The Oncoming Second American Civil War

The Oncoming Second American Civil War

Much of the talk recently among the “conservative chattering class” has been about how the “movement” must somehow “move on” from Donald Trump (without overly alienating his base) and take a serious look at alternatives, most notably Governor Ron DiSantis of Florida, with lesser—and far less distinguished—papabile such as the incredibly ambitious Nikki Haley, Mike Pompeo, and even the discredited buffoon Chris Christie of New Jersey, in tow.

Building up to President Trump’s announcement of another run for the White House on November 15, and then with a crescendo effect afterwards, Republican politicos, consultants, congressmen, and the Murdoch media (through its voices the New York Post and the Wall Street Journal, with less strident flurries on Fox News) echoed the same mantra: “Trump is not the man for the GOP in 2024!” And it was up to the “party” (read=elites) to select someone more—how should we say it?—more smooth and agreeable, less confrontational, less likely to “shoot-from-the-hip,” and more apt to bring over those brainless soccer moms, while reducing the unrelenting attacks spewed forth by the legacy media. In other words, what the Republican Party needed was a nicer, quieter, better groomed and mannered figure who could essentially get us back to more halcyon times. Essentially, the GOP needed to go back to its now traditional role of perfunctory opposition to the Leftist tsunami, while, in effect, only slightly impeding the Left’s inevitable advances in and capture of all our social, cultural and political institutions.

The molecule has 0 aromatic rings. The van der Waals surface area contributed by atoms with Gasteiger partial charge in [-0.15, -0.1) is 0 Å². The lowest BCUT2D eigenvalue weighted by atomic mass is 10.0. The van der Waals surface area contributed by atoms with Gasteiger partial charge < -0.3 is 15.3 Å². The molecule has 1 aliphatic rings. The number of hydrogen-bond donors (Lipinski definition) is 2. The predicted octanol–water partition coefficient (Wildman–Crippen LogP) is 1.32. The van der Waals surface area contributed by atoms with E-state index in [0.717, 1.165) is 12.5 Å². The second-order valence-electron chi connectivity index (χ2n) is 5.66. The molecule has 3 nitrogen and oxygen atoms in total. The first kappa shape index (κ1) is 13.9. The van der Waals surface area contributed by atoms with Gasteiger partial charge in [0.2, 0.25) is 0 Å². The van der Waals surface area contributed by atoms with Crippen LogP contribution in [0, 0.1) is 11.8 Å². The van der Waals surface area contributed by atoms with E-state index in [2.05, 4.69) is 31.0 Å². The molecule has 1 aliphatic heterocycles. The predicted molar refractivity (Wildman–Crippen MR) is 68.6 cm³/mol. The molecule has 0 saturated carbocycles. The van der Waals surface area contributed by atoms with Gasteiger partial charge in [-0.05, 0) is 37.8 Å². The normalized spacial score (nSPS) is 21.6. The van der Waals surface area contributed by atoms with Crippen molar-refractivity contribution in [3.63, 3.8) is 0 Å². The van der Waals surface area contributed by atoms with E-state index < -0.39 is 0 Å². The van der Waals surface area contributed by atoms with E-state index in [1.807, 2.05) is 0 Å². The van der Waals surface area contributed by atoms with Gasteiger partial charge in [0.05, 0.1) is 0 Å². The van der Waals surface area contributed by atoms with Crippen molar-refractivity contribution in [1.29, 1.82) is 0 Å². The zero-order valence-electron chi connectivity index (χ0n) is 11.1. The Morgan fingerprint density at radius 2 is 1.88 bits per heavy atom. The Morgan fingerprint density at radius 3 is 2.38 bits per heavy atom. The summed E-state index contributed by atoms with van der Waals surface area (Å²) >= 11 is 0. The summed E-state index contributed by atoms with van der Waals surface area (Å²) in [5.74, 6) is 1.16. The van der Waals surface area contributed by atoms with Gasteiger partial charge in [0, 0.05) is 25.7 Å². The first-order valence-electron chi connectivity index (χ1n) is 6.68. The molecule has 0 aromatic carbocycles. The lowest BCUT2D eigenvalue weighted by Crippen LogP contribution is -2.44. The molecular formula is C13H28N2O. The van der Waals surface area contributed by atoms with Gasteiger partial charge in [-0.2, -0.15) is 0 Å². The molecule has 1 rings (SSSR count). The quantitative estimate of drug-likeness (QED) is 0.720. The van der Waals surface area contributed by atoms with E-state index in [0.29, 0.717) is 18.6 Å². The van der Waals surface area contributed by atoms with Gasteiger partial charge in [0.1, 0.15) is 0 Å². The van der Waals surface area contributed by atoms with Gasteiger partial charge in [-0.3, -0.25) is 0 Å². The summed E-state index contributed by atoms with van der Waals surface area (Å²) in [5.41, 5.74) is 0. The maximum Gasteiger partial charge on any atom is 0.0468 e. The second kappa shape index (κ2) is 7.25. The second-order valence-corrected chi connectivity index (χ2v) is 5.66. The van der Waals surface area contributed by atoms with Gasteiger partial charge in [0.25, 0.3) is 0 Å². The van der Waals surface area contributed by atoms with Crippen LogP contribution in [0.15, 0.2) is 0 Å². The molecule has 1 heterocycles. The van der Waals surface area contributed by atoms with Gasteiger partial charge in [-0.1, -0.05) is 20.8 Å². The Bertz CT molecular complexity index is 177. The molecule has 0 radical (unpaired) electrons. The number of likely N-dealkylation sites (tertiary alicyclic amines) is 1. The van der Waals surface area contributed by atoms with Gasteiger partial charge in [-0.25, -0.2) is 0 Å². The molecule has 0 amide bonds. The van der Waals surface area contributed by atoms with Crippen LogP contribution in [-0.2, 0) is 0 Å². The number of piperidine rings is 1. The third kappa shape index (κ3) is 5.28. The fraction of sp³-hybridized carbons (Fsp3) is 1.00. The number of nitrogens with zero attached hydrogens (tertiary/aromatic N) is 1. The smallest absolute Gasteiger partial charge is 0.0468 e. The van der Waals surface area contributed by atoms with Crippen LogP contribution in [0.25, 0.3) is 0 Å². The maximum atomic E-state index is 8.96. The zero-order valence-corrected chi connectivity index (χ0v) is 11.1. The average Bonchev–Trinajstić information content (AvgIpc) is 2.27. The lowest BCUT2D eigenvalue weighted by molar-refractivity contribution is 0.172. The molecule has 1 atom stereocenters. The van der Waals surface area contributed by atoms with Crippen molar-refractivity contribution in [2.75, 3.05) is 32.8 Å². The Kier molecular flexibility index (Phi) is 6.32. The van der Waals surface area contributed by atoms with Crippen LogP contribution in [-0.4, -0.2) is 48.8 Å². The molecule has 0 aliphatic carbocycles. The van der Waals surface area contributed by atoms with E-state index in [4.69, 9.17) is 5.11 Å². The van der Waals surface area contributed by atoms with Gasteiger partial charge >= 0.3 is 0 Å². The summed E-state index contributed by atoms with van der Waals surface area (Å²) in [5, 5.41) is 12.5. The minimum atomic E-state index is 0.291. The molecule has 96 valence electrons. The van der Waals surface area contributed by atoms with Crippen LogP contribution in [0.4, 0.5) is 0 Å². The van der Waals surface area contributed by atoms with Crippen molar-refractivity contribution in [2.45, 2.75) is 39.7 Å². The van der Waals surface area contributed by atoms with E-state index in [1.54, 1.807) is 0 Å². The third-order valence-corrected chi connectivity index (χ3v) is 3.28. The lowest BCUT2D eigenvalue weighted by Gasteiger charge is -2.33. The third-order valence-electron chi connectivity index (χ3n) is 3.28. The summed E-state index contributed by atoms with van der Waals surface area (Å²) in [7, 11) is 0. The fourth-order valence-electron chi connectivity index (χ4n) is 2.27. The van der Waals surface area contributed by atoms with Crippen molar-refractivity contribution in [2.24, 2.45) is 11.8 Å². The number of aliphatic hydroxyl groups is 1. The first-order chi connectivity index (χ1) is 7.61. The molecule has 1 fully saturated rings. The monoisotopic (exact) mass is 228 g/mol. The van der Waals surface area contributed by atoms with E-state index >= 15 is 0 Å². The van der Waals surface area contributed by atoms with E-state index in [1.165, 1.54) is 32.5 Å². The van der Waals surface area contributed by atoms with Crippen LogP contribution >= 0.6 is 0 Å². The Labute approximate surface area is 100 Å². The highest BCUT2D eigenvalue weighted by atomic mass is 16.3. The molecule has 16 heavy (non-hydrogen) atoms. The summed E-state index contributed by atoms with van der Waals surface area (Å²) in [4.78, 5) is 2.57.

Examples of this pusillanimous political posture within the GOP abound plentifully, most recently in the vote on the absurdly-called Respect for Marriage Act to enshrine same sex marriage nationally requiring the federal government to recognize a marriage between two people if the marriage is valid in the state where it was performed and guaranteeing that such a marriage is given full faith and credit, regardless of the couple’s sex, race, ethnicity, or national origin.

Leading up to the US Supreme Court’s outrageous and unprecedented Obergefell decision in 2015, the Republican Party supposedly opposed such an aberrant constitutional view. Indeed, various GOP elected leaders pledged that they would strongly support the traditional moral view of their constituents, the overwhelming opinion of a majority of Americans. Thirty states had already adopted constitutional amendments defining marriage as between one man and one woman, including my home state, North Carolina, in 2012, where the vote was 61% to 39%.

But since Obergefell, not hardly a peep. Mostly just acceptance.

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